Peeping Tom has quite a history, of course. Famously reviled upon its release, it became almost impossible for its legendary director Michael Powell (Black Narcissus, A Matter of Life and Death) to ever work 'pon these shores again. Yep, people really disliked it.
Now of course, its rightly hailed as a classic by the like of Scorsese. And me. For Peeping Tom is a complex, nasty little piece of work that really does get under your skin. This is in no small part due to Karlheinz Bohm's portrayal of Mark, The Peeping Tom of the title, who has serious issues. Like the fact that his father used to manipulate his levels of fright and fear and film them for posterity. This is not the kind of thing you'll ever read about in good parenting manuals. And with good reason, because it certainly didn't helped Mark become a fully rounded adult.
In fact, he's far from fully rounded. Think Frank Spencer crossed with Norman Bates. With a German accent. Doesn't get much frightening than that does it? "Muzzer! Blood! Blood!"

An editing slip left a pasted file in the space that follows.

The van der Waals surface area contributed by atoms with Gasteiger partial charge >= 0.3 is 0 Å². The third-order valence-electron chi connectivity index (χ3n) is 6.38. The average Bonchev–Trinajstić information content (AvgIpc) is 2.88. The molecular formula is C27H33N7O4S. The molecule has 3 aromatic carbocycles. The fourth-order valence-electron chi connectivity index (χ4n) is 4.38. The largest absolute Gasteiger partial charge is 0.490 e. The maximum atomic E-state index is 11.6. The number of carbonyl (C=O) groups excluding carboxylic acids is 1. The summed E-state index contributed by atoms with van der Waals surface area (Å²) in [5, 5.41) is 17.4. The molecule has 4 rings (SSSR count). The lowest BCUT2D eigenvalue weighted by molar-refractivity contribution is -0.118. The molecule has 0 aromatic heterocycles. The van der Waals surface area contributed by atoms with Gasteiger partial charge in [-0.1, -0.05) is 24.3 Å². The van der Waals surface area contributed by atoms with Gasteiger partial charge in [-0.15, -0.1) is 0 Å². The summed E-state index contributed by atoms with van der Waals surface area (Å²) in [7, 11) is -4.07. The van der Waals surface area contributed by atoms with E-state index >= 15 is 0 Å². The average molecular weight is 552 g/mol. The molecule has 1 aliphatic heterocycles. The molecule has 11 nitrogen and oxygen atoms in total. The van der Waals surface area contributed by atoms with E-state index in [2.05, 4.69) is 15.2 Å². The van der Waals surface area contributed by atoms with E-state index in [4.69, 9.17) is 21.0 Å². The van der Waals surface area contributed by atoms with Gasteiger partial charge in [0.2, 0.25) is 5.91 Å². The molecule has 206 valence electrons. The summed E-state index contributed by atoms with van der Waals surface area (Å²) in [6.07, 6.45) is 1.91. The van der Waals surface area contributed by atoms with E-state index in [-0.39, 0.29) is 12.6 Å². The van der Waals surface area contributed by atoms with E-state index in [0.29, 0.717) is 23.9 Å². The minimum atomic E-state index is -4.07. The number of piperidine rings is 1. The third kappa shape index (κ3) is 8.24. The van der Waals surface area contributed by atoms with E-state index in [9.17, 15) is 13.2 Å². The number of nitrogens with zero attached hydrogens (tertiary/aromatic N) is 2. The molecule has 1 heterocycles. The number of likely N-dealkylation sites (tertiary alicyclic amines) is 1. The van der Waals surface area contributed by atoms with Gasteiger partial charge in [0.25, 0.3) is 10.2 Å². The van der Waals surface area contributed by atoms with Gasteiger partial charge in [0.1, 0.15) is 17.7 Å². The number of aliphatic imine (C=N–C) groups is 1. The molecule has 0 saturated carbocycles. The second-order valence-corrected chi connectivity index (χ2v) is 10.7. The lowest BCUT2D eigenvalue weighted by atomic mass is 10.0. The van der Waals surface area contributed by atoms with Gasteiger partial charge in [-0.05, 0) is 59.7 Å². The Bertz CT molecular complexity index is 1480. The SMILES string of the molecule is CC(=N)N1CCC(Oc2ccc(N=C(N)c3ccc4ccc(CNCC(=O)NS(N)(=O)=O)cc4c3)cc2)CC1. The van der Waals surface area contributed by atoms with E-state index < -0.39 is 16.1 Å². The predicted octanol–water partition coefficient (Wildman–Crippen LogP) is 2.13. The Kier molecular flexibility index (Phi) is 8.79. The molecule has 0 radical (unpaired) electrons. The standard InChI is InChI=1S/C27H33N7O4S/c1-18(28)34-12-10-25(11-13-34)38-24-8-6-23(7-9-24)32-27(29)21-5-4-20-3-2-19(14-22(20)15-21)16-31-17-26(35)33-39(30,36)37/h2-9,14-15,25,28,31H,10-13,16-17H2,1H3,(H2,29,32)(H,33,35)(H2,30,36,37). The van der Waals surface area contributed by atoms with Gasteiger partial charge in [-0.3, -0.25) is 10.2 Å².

Throughout Peeping Tom we, the audience, are permitted to follow Mark on his murderous excursions, which are filmed first hand for his 'masterpiece'. By doing so, the movie asks questions about screen violence and the audience role as voyeur, that seem to be more pertinent now (with beheadings free to download for all) than ever before.
Peeping Tom was promptly branded as 'sick' and 'vile' upon its release, and shelved after a limited run. And it wasn't until almost 20 years later that it was rescued by a new wave of film-makers, Scorsese included. Unfortunately, a lot of previously cut material is now lost forever. Yet Patch Adams remains available in its entirety. go figure.